How does tip-tilt mirrors correct such issue? What is the physical origin of the error?
Isoplanatism commonly refers to a region of angles over which a ground-based telescope observes effectively the same atmospheric turbulence (e.g. an "isoplanatic patch"), such that a laser guide star provides effective correction of atmospheric seeing.
an-isoplanatism refers to a lack of isoplanatism, or a way in which the science target and the reference laser guide star differ.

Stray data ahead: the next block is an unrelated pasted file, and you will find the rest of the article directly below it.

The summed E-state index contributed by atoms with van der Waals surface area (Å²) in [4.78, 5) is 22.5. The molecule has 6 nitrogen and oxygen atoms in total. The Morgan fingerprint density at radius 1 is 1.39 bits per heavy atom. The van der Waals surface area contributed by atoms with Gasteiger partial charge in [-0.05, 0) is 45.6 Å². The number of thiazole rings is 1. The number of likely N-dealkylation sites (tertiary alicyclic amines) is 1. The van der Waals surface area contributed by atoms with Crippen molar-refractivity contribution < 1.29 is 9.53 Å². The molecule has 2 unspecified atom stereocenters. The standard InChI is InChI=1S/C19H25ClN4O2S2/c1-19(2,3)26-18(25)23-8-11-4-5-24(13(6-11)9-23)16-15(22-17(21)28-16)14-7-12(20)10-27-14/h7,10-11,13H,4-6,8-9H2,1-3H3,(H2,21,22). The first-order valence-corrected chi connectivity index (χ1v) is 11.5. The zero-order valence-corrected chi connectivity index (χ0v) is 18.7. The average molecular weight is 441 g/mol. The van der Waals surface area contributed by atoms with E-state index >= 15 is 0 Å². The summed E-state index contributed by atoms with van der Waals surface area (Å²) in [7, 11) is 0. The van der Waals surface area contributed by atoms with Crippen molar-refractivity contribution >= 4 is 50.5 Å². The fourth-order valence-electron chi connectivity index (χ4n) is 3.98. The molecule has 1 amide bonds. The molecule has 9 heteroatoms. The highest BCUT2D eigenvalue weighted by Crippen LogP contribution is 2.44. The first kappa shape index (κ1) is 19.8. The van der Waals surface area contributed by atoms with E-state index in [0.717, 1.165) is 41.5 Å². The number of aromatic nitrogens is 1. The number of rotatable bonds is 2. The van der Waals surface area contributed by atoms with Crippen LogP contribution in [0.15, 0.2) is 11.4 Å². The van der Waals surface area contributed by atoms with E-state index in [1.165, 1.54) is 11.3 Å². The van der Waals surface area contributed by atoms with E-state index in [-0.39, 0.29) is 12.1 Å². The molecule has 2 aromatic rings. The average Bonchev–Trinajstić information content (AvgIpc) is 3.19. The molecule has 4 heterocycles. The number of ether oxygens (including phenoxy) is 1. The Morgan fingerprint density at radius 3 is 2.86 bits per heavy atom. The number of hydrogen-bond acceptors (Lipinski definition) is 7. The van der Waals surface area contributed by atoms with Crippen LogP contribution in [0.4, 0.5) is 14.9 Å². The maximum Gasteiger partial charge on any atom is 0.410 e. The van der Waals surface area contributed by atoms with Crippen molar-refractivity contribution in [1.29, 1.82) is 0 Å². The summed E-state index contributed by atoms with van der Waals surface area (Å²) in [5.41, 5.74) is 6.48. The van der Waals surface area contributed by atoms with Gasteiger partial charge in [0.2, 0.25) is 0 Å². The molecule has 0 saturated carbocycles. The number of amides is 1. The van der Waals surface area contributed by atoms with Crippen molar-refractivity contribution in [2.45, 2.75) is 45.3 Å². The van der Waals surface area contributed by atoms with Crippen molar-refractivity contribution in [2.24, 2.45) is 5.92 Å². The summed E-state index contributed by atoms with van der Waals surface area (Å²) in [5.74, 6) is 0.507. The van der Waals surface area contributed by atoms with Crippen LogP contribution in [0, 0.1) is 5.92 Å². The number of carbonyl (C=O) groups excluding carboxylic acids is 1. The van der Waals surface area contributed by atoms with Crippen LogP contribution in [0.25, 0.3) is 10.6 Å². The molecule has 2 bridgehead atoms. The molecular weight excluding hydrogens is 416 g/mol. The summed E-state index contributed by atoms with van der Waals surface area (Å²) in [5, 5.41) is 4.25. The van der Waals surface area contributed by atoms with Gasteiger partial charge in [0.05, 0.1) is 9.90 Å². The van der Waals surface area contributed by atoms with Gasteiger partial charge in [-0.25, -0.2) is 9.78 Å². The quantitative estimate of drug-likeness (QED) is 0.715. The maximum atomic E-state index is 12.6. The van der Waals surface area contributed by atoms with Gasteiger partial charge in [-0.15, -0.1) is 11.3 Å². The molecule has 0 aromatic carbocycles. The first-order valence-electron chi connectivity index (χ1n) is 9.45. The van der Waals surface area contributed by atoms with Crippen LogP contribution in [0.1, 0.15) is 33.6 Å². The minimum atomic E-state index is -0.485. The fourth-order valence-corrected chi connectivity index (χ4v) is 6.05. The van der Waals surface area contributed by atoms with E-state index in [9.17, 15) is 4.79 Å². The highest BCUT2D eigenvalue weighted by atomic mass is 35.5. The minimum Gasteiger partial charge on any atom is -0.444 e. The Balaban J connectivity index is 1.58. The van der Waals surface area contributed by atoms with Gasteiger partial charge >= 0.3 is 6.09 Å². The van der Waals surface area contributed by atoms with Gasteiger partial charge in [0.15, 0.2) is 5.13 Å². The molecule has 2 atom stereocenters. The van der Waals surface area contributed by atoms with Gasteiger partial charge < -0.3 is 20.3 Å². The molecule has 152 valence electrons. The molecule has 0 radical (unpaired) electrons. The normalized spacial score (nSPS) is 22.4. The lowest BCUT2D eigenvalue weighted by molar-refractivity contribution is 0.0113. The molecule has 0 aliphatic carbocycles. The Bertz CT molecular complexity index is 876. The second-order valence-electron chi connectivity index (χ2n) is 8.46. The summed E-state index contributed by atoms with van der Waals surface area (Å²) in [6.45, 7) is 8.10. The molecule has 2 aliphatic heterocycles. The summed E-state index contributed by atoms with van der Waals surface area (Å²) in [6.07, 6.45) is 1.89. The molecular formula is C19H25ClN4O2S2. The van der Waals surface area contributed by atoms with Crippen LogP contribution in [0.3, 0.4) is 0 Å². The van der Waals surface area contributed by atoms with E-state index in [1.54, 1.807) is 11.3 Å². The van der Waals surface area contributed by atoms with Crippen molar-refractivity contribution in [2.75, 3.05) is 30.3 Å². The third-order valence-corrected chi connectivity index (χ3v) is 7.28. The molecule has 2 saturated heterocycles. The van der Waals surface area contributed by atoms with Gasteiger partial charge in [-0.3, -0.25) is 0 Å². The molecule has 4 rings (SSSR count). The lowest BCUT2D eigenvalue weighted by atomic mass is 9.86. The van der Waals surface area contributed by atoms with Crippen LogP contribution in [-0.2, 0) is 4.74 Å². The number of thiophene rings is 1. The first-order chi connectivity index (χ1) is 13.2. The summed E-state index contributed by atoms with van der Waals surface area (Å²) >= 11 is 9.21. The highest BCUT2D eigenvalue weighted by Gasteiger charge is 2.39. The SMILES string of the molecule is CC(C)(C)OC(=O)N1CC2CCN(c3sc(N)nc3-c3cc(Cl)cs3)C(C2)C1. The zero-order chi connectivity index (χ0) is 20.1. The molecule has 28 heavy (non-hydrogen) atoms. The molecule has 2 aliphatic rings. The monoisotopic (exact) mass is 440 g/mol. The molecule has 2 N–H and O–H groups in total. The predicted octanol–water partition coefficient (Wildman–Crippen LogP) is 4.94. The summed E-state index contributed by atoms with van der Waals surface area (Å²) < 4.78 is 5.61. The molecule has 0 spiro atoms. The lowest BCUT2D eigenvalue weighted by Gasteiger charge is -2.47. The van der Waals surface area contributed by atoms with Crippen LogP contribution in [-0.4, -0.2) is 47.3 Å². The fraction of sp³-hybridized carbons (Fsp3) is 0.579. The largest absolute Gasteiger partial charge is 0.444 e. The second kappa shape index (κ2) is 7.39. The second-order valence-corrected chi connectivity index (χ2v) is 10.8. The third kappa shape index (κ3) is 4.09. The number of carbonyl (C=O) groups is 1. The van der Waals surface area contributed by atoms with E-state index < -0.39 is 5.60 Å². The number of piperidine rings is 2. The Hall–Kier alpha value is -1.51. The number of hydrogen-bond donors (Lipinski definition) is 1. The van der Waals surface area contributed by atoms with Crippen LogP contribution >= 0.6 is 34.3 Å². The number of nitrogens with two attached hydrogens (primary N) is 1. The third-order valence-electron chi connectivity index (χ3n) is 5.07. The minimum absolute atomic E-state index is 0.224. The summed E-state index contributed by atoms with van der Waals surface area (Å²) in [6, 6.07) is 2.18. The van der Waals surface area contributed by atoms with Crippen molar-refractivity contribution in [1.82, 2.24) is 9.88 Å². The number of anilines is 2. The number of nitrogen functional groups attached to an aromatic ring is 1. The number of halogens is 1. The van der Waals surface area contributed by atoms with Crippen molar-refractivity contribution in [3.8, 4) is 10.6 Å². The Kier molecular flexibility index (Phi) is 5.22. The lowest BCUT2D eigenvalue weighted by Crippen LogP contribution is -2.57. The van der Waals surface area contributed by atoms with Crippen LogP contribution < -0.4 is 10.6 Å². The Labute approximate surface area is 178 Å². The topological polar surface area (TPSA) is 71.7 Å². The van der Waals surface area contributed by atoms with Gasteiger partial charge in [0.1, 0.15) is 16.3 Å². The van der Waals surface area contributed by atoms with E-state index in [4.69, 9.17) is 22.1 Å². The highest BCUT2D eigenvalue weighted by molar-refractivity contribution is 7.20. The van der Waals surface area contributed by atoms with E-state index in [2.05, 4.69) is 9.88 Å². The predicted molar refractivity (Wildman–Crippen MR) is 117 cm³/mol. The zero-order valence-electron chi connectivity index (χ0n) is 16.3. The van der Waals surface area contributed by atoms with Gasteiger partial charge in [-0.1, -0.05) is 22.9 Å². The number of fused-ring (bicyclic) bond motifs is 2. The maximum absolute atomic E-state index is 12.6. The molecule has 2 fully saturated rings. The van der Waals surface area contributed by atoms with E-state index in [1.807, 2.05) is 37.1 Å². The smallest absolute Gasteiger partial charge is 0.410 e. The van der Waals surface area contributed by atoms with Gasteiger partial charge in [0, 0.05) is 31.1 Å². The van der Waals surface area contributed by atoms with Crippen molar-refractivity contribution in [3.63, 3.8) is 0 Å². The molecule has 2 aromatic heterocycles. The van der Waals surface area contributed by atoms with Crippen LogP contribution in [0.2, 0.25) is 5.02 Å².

A single laser guide star does not provide knowledge of tip or tilt errors since the up-going beam experiences tilts in addition the down-going signal; these two sets of tilts are entangled and in the case where the transmitter and receiver are identical the laser guide star appears stationary. See a detailed overview and history of this problem the introduction of Ragazzoni 1996, http://adsabs.harvard.edu/full/1996ApJ...465L..73R. This is commonly solved by observing a "natural guide star" position, since its light only passes through the atmosphere once, and using that signal to maintain the position of the target star by changing the angle a small ("tip-tilt") mirror.